The Norfolk Coast – A monthly wildlife guide by Oli Reville

Despite the unusually warmer weather it is still a good time for seeing Norfolk’s wintering species, including a few which you wouldn’t expect. As the month in general is a continuation of October in terms of bird movements I thought I would focus on two species which arrive in Norfolk from November and spend the winter here. They are both highly popular species and often easy to see.

The first is the Snow Bunting (Plectrophenax nivalis). Snow Bunting are one of the most popular winter visitors to Norfolk and often attract quite a crowd of birdwatchers. Snow Buntings can arrive as early as late September but with the mild Autumn they are only arriving now to spend the winter on the Norfolk coast.

As Buntings go they are on the large side. In summer plumage the Males are a striking and bold black and white colouration. But in winter these colours change and both male and females look similar with a sandy/buff wash to the plumage, males do have more colouring on the back and wings though. They are often seen in flocks and in some years up to 100 birds together is common. The best sites in Norfolk to find them are the Cley and Salthouse area and the east coast near Winterton and Sea Palling.

Despite their snowy appearance suggesting they are a northern species Snow Bunting do breed in the UK made up of a small population of just 60 pairs in the Cairngorm mountains of Scotland. In winter these numbers increase massively to around 10000-15000 birds in the UK and Ireland. They arrive from a huge breeding area located around the arctic regions of Scandinavia, Alaska, Canada and Greenland.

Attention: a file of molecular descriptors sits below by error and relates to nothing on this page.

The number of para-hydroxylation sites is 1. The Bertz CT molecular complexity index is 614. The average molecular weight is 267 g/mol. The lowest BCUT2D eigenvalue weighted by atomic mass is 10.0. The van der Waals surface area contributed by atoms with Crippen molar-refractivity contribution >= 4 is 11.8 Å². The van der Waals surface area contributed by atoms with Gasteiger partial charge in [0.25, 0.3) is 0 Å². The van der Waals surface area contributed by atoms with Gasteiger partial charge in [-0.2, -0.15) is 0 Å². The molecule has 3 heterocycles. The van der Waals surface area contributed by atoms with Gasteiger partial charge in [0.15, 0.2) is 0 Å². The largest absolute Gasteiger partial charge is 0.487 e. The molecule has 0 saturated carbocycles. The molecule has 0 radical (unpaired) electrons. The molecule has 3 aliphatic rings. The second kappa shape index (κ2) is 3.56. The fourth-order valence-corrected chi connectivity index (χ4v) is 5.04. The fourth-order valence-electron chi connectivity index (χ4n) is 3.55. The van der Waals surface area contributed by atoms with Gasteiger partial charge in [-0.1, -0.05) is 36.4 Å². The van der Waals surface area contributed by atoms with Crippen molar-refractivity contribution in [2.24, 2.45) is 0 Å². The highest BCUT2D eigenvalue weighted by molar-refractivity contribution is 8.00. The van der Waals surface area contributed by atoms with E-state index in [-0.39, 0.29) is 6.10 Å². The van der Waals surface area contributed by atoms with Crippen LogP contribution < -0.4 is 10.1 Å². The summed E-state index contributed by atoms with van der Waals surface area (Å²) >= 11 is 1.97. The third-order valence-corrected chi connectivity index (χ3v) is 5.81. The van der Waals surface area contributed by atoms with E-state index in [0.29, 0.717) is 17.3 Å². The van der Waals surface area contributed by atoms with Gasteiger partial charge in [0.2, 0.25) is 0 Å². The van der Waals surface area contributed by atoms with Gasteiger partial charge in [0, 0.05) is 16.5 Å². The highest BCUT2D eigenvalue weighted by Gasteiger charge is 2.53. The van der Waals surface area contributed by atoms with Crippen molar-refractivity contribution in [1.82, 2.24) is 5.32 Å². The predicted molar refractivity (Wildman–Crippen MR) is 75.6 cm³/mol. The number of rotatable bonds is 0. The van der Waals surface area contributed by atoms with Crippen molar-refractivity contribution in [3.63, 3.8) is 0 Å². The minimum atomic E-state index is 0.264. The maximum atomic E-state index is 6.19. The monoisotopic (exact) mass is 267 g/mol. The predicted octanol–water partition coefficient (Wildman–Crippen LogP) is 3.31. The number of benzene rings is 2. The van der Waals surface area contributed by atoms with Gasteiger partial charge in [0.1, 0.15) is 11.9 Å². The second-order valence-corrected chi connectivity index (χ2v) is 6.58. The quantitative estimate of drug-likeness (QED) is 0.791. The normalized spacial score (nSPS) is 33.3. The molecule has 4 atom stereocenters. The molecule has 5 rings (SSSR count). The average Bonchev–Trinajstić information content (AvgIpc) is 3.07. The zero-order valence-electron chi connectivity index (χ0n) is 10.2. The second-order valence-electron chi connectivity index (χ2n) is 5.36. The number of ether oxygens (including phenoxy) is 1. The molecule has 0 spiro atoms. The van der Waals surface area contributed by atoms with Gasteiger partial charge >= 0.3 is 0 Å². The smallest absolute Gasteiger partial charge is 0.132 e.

The second species is an absolute favourite of pretty much all birdwatchers. The Bohemian Waxwing (Bombycilla garrulous) is one of just three Waxwing species found in the world, the others being Japanese and Cedar. These starling sized birds are striking in appearance and have a unique call which makes them easy to detect. They can often be very confiding and allow for good views when they arrive for the winter in the UK. Like Snow Buntings they form flocks, sometimes in the hundreds, and can be seen pretty much anywhere, even in urban areas.
Like the Snow Bunting they are also a breeding species of northern latitudes. The Waxwings which arrive in the UK breed in the north of Sweden, Norway and Finland but their range spreads across Russia to Scandinavia, there is also populations which breed in Canada and Alaska. In winter they move south and the birds from populations which winter in the UK can also spend the winter across Europe and into Asia Minor, China, the Koreas and Japan.

UK winter populations vary massively depending on how good the breeding season was that year. If there are too many birds for the breeding areas to support many will move south, known as an irruption. When this happens there can be as many as 11,000 Waxwing in the UK, as was the case a couple of years ago. Depending on how the winter and spring weather is in the UK they can stay as late as April but tend to move back to the breeding grounds in the North in March.

Both Snow Bunting and Waxwing are species associated with winter in Norfolk. You do have to go to some effort to see Snow Bunting but if an irruption occurs then Waxwing could even be in your garden.

Oli Reville